Peters immediately put his own spin on the action. "I've chosen to take on tough issues, some of which inevitably ruffle a few people's feathers," he said in a press release, claiming the voters had elected him to do just that. He said that the recall backers "threatened me if I didn't secure a stop-work order on the La Jolla Inn project on La Jolla Boulevard, which they opposed."

The group opposing both Peters and the La Jolla condo project unveiled a study by architect Steven Florman that punctured holes in the Barratt architectural plans.

Among many things, Florman's evaluation outlined how the roof plan is deceptive in many respects, there are discrepancies in property and setback lines, and elevations are misleading. Florman related his findings to the La Jolla Town Council at the July meeting. After a lengthy public question-and-answer session, the trustees yanked their prior okay.

The project's architect is the politically well-connected Mark Steele, who is on the city planning commission and is frequently named architect for any sensitive project that may draw citizen opposition. Steele has taken on other controversial projects, such as the Chargers' purported plan to develop the Qualcomm site and the desecration of the old Naval Training Center.

Another politically well-connected entity is in the picture: the law firm of Sullivan Wertz McDade & Wallace. Last month, representing La Jolla Views LLC, a Barratt partnership, the law firm sued Schmidt, Haskins, and their foundation, which had tried to block the project in court before the out-of-court settlement.

Two partners of the law firm had given the maximum $250 to Peters's campaign, along with three officials of Barratt and ten people related to Corky McMillin Cos., developer of NTC, according to the recall group.

Says the Barratt suit, "The settlement agreement requires the foundation, including its members, agents, officers and representatives and attorneys, from further opposing the project." The suit further charges that Haskins and Schmidt "have attempted to obtain a stop-work order on the project and have tried to intimidate and bully city councilmembers to try to stop the project."

This lawsuit has an unpleasant odor. The language it cites in the settlement agreement -- the foundation and the Barratt partnership, and their representatives, releasing claims against each other -- does not specify that the foundation's members will stop opposing the project. It's doubtful any such settlement could force individuals "to lose their constitutional right to talk to elected politicians," says Haskins. "For anyone to give up those rights, it would have to be a crystal-clear agreement."

Moreover, the line about the anti-Peters group trying to "intimidate and bully city councilmembers" (italics mine) has the smell of burning sulfur.

Haskins says the suit "may be motivated to make it difficult if not impossible to proceed with the recall -- it completely disrupted what we were working on with the recall. I wonder how much Scott Peters has to do with this lawsuit."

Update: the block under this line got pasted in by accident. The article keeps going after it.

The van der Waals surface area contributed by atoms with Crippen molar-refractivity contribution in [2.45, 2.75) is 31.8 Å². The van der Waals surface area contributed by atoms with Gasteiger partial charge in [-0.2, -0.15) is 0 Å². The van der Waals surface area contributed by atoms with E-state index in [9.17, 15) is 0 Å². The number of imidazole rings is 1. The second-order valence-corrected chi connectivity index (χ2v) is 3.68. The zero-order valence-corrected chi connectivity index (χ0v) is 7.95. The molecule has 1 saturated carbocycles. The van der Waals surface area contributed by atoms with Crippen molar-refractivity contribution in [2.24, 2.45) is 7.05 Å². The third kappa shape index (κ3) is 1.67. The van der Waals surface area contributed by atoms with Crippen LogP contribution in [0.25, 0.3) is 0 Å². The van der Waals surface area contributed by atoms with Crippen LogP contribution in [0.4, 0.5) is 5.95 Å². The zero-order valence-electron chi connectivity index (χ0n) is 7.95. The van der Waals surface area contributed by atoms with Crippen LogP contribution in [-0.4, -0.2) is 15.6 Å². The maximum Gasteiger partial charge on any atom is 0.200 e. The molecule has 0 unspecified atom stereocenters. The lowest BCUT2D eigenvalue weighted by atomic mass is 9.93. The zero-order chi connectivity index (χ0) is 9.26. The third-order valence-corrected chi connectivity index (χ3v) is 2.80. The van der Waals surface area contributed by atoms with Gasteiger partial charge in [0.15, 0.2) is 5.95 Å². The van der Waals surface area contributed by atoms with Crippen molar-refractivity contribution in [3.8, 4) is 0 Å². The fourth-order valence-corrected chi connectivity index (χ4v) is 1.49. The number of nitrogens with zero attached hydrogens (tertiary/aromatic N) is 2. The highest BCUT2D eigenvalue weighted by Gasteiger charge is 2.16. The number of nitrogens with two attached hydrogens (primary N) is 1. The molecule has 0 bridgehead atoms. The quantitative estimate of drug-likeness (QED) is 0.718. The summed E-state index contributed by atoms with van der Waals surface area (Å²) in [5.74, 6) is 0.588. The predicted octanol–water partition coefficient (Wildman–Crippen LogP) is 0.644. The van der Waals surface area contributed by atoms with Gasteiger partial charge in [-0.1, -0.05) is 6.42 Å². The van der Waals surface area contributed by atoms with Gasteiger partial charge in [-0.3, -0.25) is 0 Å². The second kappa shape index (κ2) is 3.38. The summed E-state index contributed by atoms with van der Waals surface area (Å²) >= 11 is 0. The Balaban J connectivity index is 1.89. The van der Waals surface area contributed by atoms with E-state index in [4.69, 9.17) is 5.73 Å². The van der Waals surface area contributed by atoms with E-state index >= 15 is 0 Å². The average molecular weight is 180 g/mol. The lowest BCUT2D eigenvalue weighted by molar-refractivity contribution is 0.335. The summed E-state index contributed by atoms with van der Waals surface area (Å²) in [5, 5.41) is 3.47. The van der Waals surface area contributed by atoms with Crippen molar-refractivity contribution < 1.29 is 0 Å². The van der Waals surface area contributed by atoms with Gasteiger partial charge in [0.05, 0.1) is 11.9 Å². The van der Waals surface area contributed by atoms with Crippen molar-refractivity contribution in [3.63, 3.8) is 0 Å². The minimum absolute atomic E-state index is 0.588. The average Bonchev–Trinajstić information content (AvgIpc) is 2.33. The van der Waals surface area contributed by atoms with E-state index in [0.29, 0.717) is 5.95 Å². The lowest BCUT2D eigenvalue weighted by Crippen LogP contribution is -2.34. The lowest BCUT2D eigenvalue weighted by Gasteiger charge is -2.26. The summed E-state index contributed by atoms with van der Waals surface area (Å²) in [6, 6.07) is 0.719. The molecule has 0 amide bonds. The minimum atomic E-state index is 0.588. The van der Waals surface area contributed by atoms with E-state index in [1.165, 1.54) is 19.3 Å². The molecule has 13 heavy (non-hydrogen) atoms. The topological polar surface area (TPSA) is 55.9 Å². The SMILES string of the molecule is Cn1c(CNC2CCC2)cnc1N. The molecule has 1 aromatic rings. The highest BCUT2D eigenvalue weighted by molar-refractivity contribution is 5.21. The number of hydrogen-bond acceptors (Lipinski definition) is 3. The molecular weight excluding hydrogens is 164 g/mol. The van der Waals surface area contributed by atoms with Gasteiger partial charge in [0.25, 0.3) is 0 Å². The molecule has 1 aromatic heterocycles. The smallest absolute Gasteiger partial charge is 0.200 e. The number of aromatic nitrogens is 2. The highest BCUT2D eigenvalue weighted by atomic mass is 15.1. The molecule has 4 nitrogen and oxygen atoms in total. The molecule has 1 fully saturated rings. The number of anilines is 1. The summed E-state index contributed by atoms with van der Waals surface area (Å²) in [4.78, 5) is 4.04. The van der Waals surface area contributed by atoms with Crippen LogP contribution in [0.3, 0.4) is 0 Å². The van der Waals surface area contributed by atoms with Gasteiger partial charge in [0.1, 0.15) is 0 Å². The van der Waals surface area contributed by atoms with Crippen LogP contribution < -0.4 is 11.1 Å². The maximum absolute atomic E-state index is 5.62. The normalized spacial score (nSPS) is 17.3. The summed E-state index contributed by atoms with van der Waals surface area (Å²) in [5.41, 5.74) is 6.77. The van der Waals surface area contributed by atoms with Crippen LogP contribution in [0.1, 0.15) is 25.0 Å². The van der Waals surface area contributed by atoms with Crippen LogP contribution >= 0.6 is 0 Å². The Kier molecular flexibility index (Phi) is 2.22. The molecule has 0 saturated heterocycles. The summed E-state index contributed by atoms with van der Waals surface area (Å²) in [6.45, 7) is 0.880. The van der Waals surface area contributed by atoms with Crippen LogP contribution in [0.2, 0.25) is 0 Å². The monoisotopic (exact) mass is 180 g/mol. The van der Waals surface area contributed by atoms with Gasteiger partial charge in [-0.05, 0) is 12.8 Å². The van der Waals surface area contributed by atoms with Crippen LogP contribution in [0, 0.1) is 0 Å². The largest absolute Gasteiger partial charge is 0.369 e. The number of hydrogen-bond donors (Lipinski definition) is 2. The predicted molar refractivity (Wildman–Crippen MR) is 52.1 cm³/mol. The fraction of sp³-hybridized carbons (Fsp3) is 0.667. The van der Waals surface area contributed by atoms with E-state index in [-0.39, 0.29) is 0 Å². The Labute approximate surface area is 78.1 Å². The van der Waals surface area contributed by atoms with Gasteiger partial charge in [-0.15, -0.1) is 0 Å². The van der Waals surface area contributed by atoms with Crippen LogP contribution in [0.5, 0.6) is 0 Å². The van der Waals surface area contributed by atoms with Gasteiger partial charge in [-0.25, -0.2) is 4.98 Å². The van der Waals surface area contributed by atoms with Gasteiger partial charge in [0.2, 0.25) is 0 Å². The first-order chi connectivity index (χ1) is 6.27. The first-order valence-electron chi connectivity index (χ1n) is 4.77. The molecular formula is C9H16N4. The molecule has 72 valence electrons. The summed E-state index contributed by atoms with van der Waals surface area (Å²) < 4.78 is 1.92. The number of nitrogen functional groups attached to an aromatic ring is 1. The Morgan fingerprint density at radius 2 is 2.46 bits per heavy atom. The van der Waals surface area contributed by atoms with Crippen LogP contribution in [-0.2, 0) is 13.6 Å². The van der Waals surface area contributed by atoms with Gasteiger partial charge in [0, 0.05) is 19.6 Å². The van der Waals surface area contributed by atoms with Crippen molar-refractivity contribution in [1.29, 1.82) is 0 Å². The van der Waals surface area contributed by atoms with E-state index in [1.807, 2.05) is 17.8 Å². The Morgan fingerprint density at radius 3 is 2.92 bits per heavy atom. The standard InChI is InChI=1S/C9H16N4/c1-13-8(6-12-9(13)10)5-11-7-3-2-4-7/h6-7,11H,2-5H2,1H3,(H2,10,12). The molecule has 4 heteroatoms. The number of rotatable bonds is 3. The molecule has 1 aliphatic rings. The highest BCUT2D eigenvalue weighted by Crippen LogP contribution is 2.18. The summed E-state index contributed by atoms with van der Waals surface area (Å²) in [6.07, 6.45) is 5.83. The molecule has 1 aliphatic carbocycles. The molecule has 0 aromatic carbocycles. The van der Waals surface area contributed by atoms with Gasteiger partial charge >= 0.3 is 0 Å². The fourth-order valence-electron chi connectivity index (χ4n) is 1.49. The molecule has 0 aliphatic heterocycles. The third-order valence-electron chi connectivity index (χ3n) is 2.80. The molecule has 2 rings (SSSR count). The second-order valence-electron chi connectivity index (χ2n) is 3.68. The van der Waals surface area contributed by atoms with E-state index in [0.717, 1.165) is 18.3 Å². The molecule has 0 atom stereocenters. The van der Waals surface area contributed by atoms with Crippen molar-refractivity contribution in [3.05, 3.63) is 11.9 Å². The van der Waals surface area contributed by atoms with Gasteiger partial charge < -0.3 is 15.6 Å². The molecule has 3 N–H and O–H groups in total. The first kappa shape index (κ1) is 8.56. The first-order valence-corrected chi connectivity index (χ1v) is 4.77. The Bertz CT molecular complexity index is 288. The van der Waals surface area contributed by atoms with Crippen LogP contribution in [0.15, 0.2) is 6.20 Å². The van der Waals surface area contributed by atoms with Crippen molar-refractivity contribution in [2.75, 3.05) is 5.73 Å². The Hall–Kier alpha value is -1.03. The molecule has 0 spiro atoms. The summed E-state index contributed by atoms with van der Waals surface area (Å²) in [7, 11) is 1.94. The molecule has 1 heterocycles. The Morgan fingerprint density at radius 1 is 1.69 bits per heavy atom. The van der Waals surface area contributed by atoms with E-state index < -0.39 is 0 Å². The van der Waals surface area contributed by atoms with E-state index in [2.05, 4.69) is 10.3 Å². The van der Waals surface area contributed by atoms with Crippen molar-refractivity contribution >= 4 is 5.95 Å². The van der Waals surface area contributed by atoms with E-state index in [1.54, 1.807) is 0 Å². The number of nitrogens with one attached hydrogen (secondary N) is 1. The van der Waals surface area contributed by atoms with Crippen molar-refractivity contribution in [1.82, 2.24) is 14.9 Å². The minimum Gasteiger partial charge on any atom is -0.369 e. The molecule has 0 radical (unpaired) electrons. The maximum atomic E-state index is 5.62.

The suit "does not address the Scott Peters recall," says Jenny K. Chenoweth, one of two plaintiff lawyers. "This is just a simple breach-of-contract suit."

The other plaintiff lawyer, Sandra J. Brower, says, "I don't want to comment on Peters," although, she concedes, "He's on the record; he voted in favor of the project." She says that the anti-condo group "wanted to be paid money to go away and let the project go on; they all signed it. We're saying they are now barred from opposing it."

But, says former councilmember Bruce Henderson, the settlement agreement simply does not ban the group's members from continuing to work against the project. Also, "The only way you can intimidate and bully a councilmember is through a threatened recall." In the lawsuit, the use of the plural "city councilmembers" is also intriguing. Henderson adds, "The suit is one of the most ridiculous I have ever seen."

Peters's aide Williams claims he doesn't know about the lawsuit. He also says that the recall effort stumbled because the anti-Peters group had difficulty gathering signatures.

There may be something to that, because it takes a slug of money to collect signatures, and the City of San Diego, unlike the state, has made it quite difficult to gather recall signatures. Earlier, the recall group went to federal court, suing the City of San Diego, which, by a novel legal interpretation, decrees that people wanting to recall a city councilmember cannot take large donations to fund the signature-gathering process. Those pursuing a recall are restricted to $250 donation limits, as in a general election. This is not true under state law, as fundraising for the recall against Governor Gray Davis attests.

Last week, a hit piece directed at Haskins and Schmidt was published by the Encinitas-based Surf City Times and distributed in La Jolla. Among many things, it charged that the anti-Peters group used the $51,175 settlement money to gather recall signatures. "We absolutely never touched any of that money to gather any signatures -- it's a lie," says Haskins. He and Schmidt believe the hit piece was financed by the development industry.

"Based on other cases, including from the states of Washington and Colorado," says Haskins, "our strong opinion is that the city cannot insulate councilmembers from being recalled." The city won the suit in federal court, but the recall group is appealing the decision. Reversing that decision is crucial to the future of city-council recalls, says Henderson.